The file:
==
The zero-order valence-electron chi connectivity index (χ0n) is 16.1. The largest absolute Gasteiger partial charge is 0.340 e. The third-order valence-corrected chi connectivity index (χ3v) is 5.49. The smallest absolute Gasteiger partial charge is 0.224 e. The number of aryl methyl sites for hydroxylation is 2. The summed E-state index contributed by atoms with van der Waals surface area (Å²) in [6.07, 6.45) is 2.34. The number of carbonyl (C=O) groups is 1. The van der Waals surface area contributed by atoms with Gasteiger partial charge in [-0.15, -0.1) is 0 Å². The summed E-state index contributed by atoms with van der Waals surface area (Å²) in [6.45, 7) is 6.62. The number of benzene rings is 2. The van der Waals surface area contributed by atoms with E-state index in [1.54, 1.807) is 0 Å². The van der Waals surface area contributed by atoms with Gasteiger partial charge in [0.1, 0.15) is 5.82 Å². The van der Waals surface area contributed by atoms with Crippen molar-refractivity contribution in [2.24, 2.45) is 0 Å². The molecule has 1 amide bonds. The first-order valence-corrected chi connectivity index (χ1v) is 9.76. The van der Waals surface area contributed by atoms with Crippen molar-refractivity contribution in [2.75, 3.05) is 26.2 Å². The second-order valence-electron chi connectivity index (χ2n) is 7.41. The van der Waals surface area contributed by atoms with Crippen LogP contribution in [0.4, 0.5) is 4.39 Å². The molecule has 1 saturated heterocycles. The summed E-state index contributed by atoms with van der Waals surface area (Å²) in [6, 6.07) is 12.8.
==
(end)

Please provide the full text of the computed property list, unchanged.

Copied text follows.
The zero-order valence-electron chi connectivity index (χ0n) is 16.1. The largest absolute Gasteiger partial charge is 0.340 e. The third-order valence-corrected chi connectivity index (χ3v) is 5.49. The smallest absolute Gasteiger partial charge is 0.224 e. The number of aryl methyl sites for hydroxylation is 2. The summed E-state index contributed by atoms with van der Waals surface area (Å²) in [6.07, 6.45) is 2.34. The number of carbonyl (C=O) groups is 1. The van der Waals surface area contributed by atoms with Gasteiger partial charge in [-0.15, -0.1) is 0 Å². The summed E-state index contributed by atoms with van der Waals surface area (Å²) in [6.45, 7) is 6.62. The number of benzene rings is 2. The van der Waals surface area contributed by atoms with E-state index in [1.54, 1.807) is 0 Å². The van der Waals surface area contributed by atoms with Gasteiger partial charge in [0.1, 0.15) is 5.82 Å². The van der Waals surface area contributed by atoms with Crippen molar-refractivity contribution in [2.24, 2.45) is 0 Å². The molecule has 1 amide bonds. The first-order valence-corrected chi connectivity index (χ1v) is 9.76. The van der Waals surface area contributed by atoms with Crippen molar-refractivity contribution in [2.75, 3.05) is 26.2 Å². The second-order valence-electron chi connectivity index (χ2n) is 7.41. The van der Waals surface area contributed by atoms with Crippen LogP contribution in [0.4, 0.5) is 4.39 Å². The molecule has 1 saturated heterocycles. The summed E-state index contributed by atoms with van der Waals surface area (Å²) in [6, 6.07) is 12.8.